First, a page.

Pushing Her Creative Boundaries

In the recent past, Bakery Review had an interesting interaction with Rehana Parveen, the Pastry Chef, The St.Regis Mumbai. In her present tenure, she is handling a team of 22 in the hotel’s pastry and bakery sections, which she is heading.

Earlier she has had worked with Pullman, Dubai, The Westin Pune Koregaon Park, Holiday Inn Resort Goa. Menu design and engineering, detailed analytical skills, time, money and manpower management, training, mentoring and team building are some of her professional strengths.

The interaction provided many new insights on the nature and prevailing trends in India’s bakery and confectionery industry. The excerpts of the interview follow:

What induced you to take up baking and pastry making as a profession?

I became Pastry Chef by an accident rather than by choice. From there on I got hooked to pastry making and bakery because of their scientific and artistic dimensions. I find work in this realm to be therapeutic for me.

Briefly describe the creative joys and challenges of your career. What is/are the aspect/s you enjoy the most in your present job?

The biggest creative joy in my profession comes when after many failures the dish turns into a real success; reflecting my passion, philosophy and journey in the process.

The freedom to push the scientific and artistic boundaries of cooking, without which evolution in this field is not possible, is the biggest perk in my current job.

What are the ongoing trends in India’s bakery and confectionery industry? Kindly briefly elaborate on them

During the recent times, India has seen a sharp upward trajectory, as far as its catching up with the rest of the world in bakery and confectionery products goes.

Some of the recent trends in India’s bakery and confectionery industry are innovative and bold flavour pairing, local produce being increasingly recognised and celebrated, growing demand for healthy options, emergence of fusion dishes with quirky ingredients’ combination from all corners of the world.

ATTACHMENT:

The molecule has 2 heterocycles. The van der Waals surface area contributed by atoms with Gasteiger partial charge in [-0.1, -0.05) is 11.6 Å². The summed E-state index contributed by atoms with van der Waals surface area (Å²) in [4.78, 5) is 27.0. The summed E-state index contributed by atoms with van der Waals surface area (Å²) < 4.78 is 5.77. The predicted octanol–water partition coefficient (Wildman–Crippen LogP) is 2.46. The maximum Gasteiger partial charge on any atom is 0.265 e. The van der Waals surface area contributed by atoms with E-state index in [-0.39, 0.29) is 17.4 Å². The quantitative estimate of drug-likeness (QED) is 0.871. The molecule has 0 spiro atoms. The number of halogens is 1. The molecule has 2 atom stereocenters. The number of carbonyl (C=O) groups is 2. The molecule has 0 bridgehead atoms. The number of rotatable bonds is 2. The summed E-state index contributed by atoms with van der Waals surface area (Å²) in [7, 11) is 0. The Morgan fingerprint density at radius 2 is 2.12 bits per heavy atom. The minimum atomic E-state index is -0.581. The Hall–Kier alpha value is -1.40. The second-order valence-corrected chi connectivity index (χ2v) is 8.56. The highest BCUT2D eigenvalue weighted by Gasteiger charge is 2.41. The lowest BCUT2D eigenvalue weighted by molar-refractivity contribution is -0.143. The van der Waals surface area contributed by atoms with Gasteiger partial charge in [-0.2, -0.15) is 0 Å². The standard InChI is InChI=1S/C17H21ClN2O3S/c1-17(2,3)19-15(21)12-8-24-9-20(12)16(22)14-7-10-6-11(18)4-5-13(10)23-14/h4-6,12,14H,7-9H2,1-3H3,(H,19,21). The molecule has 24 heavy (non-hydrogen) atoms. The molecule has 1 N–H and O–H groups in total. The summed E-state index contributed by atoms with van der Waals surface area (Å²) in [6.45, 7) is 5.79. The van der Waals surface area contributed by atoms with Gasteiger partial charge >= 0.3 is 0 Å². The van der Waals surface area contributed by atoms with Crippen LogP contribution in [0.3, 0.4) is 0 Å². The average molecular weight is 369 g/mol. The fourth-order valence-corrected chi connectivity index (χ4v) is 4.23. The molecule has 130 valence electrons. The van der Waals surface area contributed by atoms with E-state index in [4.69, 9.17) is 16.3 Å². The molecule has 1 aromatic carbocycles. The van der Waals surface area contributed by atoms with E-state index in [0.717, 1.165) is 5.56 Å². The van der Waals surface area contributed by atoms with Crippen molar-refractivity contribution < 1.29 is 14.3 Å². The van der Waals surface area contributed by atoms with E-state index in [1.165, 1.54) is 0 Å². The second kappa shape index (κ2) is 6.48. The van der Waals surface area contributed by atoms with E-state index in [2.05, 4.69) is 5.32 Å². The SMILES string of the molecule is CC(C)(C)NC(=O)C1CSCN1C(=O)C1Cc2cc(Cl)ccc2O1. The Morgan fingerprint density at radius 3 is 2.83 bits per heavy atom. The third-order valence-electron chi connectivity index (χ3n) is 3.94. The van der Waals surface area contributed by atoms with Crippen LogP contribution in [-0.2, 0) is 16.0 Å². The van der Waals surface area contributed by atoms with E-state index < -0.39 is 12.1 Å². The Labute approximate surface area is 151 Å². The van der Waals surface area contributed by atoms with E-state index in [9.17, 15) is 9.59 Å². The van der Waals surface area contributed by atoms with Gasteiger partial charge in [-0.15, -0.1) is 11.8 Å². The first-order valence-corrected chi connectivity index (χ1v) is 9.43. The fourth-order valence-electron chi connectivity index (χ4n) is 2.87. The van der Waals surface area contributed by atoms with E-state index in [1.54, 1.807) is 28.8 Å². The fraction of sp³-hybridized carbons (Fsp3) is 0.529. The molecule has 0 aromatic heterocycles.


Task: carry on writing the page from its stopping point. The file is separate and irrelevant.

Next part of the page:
Name some of the healthy bakery products (such as gluten-free breads, whole wheat breads, multi-grain cakes, etc.) in the portfolio of the bakery and confectionery unit of The St. Regis Mumbai. What is your take on the growing demand for healthy bakery products in India’s bakery and confectionery industry?

At The St. Regis Mumbai, we do many healthy bakery products like Berry Oat Muffins, Whole Wheat Croissants, all sorts of gluten-free bakery products which include gluten-free breads, gluten-free burger buns, gluten-free loafs, etc. We also do products based on seasonal vegetables, which include pumpkin rolls, zucchini rolls, etc., sugar-free desserts, low fat desserts, use of spelt in different breads, use of probiotics in desserts. 

I think the millennial generation, many of whom are well travelled and are very conscious of what they eat, are driving the demand growth for healthy bakery and confectionery products in India and will continue to do so.

Name two-three of your most popular products in your current tenure

Designer cakes, Lemon Tart with Assorted Berries, Pumpkin Pie, croissants and baguettes are very popular here.

Do you produce customised cakes at The St. Regis Mumbai? If yes, kindly name some of the innovative designs/themes you have introduced during the last one year. How do you gauge the market for customised or designer cakes in India? Is their demand in India only limited to the upper echelons of metro cities of India, or is their demand fast percolating to middle classes of India, and also to the tier-II and tier-III cities of the country? Kindly elaborate

Yes, we do customised cakes a lot of times. We have been asked to make cakes simulating a lawn tennis court, Disneyland, Cinderella, fancy cars, bikes, cigar and many other ideas/objects. Wedding cakes are in huge demand with us.

There is definitely a huge market for designer/cutomised cakes in India. As of now, the demand for fancy designer/customised cakes in India involving costly ingredients, are somewhat limited to the metros and other tier- I cities. Gradually, but for sure, customers in both tier-II & tier-III cities of the country would be exploring for designer cakes for special occasions in increased frequency.

However, in this regard availability of requisite ingredients and skilled manpower to produce and meet guests’ expectations in tier-II & tier-III cities of India are of concern.

According to you, what are the challenges and lacunae in India’s bakery and confectionery industry, which are impeding its growth potential?

There are few major obstacles which are slowing down the growth of India’s bakery and confectionery industry. They are economies of scale, paucity of robust quality supply chain, paucity of skilled manpower, and import restrictions.

Kindly suggest some pragmatic steps, which can give an impetus to the growth of India’s bakery and confectionery industry in the near future, and take it to international levels

There are a number of steps which can give India’s bakery and confectionery industry an impetus and give tough competition to top international bakery markets.

In my opinion, the important ones among them are relaxing import norms, giving more encouragement to domestic and international quality equipment market which would facilitate production at large scale, bolstering of R&D facilities, and more availability of skilled manpower.

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